A tiny rat trades one wonderful find for the next, each more grand than what he gave up to receive the new. This cumulative tale of transactions that will take him, and readers, full circle, provides a Punjabi flavored version of a universal folk story, with joyful cartoon images printed on heavy, textured paper.
Three Activities for kids in preschool through 2nd grade
Activity 1: What Would You Do?
For ages 3 – 6
Kids offer suggestions about which seemed to be the best bargain Choocheram made and where they would have stopped if they were the bargaining rat.
- Drawing paper
After reading the book aloud, and giving the audience time to consider each new bargain before moving along to the next choice Choocheram makes, ask them to draw a picture of how Choocheram could have used the item each child found to be his ideal stopping point. Some might want to imagine yet another trade: what would that be? How would the next bargain be even better for Choocheram to keep?
Share the drawings on the group’s available bulletin board, leaving the book on display nearby for viewers to look at for themselves.
Activity 2: Map the Way to Your Own Home
For ages 5-7
Just as we see Choocheram’s route into his tunnel with the dried root, we can make our own maps of how to get a treasure from where we receive it to where we can put it at home.
- Optional: colored pencils, markers or crayons for designing your map more decoratively
After reading the book, go back to the opening page and discuss how the illustration includes a map. The map shows us the twisty path a burrowing rat would need to take to his home and also shows us which direction he traveled.
If you found something small and precious enough to take home with you, what path would you follow? Would you be walking along city streets? Would you be bicycling across fields? Would you be going from one floor of a building to your room in your own apartment?
Each child can suggest something small they have found and wanted to keep safely at home. After this discussion, invite them to draw a simple map that shows the starting point for where they discovered their items and the route they then followed to get it home (and maybe into their own room).
Share the maps and compare how straightforward some routes look in contrast with more twisty ones. Has anyone shown why a particular detour had to be included along the route?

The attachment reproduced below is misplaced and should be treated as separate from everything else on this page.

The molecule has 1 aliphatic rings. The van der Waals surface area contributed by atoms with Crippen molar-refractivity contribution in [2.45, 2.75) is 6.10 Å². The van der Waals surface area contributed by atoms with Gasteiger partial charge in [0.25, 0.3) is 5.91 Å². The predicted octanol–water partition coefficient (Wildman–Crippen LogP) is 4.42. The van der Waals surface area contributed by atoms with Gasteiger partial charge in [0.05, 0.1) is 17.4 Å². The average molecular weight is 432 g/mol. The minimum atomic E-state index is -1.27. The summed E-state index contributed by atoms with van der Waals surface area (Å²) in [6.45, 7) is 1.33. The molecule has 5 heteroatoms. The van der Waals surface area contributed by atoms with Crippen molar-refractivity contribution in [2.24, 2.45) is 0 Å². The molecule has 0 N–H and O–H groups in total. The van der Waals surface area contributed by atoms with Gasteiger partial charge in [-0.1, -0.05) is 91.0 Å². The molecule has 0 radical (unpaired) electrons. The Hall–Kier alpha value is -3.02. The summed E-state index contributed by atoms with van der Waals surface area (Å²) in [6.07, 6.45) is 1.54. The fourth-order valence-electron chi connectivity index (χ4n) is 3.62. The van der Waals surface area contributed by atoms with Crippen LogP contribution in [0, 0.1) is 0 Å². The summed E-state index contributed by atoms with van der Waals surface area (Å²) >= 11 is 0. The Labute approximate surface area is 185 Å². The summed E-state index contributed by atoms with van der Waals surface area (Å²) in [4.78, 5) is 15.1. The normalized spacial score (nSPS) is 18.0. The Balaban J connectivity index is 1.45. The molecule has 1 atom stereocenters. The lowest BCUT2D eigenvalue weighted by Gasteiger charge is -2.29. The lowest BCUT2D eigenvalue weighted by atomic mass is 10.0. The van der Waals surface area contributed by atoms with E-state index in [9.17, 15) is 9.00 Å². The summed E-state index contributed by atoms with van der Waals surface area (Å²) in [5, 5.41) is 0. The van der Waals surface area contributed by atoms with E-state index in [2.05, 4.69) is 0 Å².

Activity 3: The Invisible Bargain
For ages 4-7
Bargain invisible treasures around a circle.
None needed except plenty of space for the group to form one big circle, and about 15 minutes to play
Read the the story together and discuss any details that might need explaining for all to understand both the concept of “bargaining” and each of the items Choocheram had in his possession at one time or another*.
Invite everyone to stand up in a big circle, facing the center, and explain the rules of this game:
- The starting person offers the neighbor on his left something small enough to be held in the hand. It is invisible, so the person offering will have to tell everyone in the group what to imagine (perhaps a marble, a potato chip, a feather).
- “What can you give me for this ________?” the giver asks.
- The person to whom he is making the offer suggests something slightly larger (perhaps a wand or a puppy or …)?
- The first person can decide to make the bargain or decline. If he declines, each player consults with the person on their other side, asking if the second person would like to bargain for the item each of them pretends to have.
- If the first person accepts the bargain, then each of the original pair then turns to the person on her other side to bargain with the new item she now has.
- The journey around the circle may not go smoothly because anyone may reject a bargain and the offering person will need to turn back in the opposite direction.
*Some words that may need introduction by you or a member of the group are:
palanquin – a fancy covered chair positioned on two poles so that six people can carry the chair and its occupant
roti – a flat bread common in India and throughout South Asia